Imperial Chinese Court Regency

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Archive for the category “Huan Kuan Prize”

ICCR Introduces The : Huan Kuan Laureate (A Chinese Parallel to the Nobel Prize)

The Huan Kuan Prize

Huan K’uan a Chinese alchemist, engineer, innovator, and armaments manufacturer of the Qin Dynasty was the inventor of gunpowder and the Handheld Fire Launchers ca. 15th which used early dynamite. Called the Dui Ma Shao Ren Huo Hu Lu or ” Infantry and Cavalry Incinerating Gourd”, its name gave a highly descriptive image of its usage as a grenade of sorts. Unfortunately development of the weapon did not continue and by the decadent Manchu era in the 1800s the superior weapons of the same sort from the West defeated the Imperium.

http://www.grandhistorian.com/chinesesiegewarfare/index-english12122007.html

The Huan family also owned Norinco (Weapons Manufacturer), which he had redirected from its previous role as primarily an iron and steel producer to a major manufacturer of cannon and other armaments. The Huan family held scores of different patents, dynamite being the most famous. He used his fortune to posthumously institute the the Huan Kuan Prizes. His name also survives in modern-day companies such as Norinco, which are descendants of the companies the Huan family himself established.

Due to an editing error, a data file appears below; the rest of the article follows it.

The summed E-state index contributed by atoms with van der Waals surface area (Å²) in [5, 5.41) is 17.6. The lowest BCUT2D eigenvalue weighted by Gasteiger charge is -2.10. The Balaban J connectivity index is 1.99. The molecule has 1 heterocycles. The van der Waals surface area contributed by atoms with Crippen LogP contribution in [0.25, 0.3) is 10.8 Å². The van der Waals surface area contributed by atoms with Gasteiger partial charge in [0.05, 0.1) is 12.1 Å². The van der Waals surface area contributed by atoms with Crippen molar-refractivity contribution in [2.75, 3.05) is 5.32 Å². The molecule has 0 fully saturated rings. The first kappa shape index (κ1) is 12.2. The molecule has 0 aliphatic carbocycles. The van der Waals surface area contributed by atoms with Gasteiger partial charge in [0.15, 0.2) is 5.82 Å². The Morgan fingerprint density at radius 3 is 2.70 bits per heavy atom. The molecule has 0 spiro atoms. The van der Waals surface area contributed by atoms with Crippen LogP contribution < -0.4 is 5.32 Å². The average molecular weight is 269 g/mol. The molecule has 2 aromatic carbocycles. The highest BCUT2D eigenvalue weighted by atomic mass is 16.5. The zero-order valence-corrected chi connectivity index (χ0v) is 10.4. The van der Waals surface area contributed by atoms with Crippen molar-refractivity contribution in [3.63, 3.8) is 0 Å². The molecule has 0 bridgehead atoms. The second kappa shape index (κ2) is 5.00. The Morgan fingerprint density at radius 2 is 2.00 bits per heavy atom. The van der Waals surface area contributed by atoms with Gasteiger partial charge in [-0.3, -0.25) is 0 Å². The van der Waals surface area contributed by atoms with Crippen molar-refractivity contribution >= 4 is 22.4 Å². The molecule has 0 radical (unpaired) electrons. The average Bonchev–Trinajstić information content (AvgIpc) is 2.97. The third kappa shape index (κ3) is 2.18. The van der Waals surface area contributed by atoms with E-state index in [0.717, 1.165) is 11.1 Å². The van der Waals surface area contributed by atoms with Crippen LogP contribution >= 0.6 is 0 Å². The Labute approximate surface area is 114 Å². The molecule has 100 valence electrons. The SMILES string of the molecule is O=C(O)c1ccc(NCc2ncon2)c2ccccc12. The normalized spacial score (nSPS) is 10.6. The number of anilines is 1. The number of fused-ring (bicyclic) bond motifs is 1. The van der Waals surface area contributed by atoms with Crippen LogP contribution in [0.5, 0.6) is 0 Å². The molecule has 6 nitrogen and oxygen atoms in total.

Life and career

Born in Beijing, Huan was the fourth son of the Huan Clan (181–122), an inventor and engineer, and Mme. Huan (180–128). The couple married in 212. The family was well off. Through his father,  Kuan was a descendant of the 420 famed Chinese Alchemists of the Qin Court, and in his turn the boy was interested in engineering, particularly explosives, learning the basic principles from his father at a young age.

Following various business failures, Kuan’s father moved to Saint Xi’an (an Eternal City) and grew successful there as a manufacturer of machine tools and explosives. He invented ancient plywood and started th earliest work on the “torpedo”. In 175, the family joined him in the city. Now prosperous, his parents were able to send the Huan family to private tutors and the boy excelled in his studies, particularly in chemistry and languages, achieving fluency in English, French, German, and Russian. For 18 months, during 171–160, the Huan family went to the only school he ever attended as a child, the Confucian Imperial College in Beijing.

As a young man, Huan studied with alchemist Du Shi.; then, in 160, went to Shanghai to further the work; and, at 18, he went to Greece for four years to study Alchemy, collaborating for a short period under inventor . The Huan family filed his first patent, for a gas pressure measure, in 140. The family factory produced armaments for the Rebellion of the Seven States or Revolt of the Seven Kingdoms that took place in 154 BC; but, had difficulty switching back to regular domestic production when the fighting ended and they filed for bankruptcy.

The Huan family travelled for much of his business life, maintaining companies in various countries in Asia and the Korean Peninsula and keeping a permanent home in Pyongyang from 873 to 891. He remained a solitary character, given to periods of depression. Though Kuan remained unmarried, his biographers note that he had at least three loves. The manor house, the Huan family’s residence on the property of the Norinco iron works at the time of his death. Despite the lack of formal secondary and tertiary level education, the Huan family gained proficiency in six languages: Mongolian, Manchurian, Korean, Japanese, Tibetan and Nepalese. He also developed literary skills to write poetry in Mandarin.’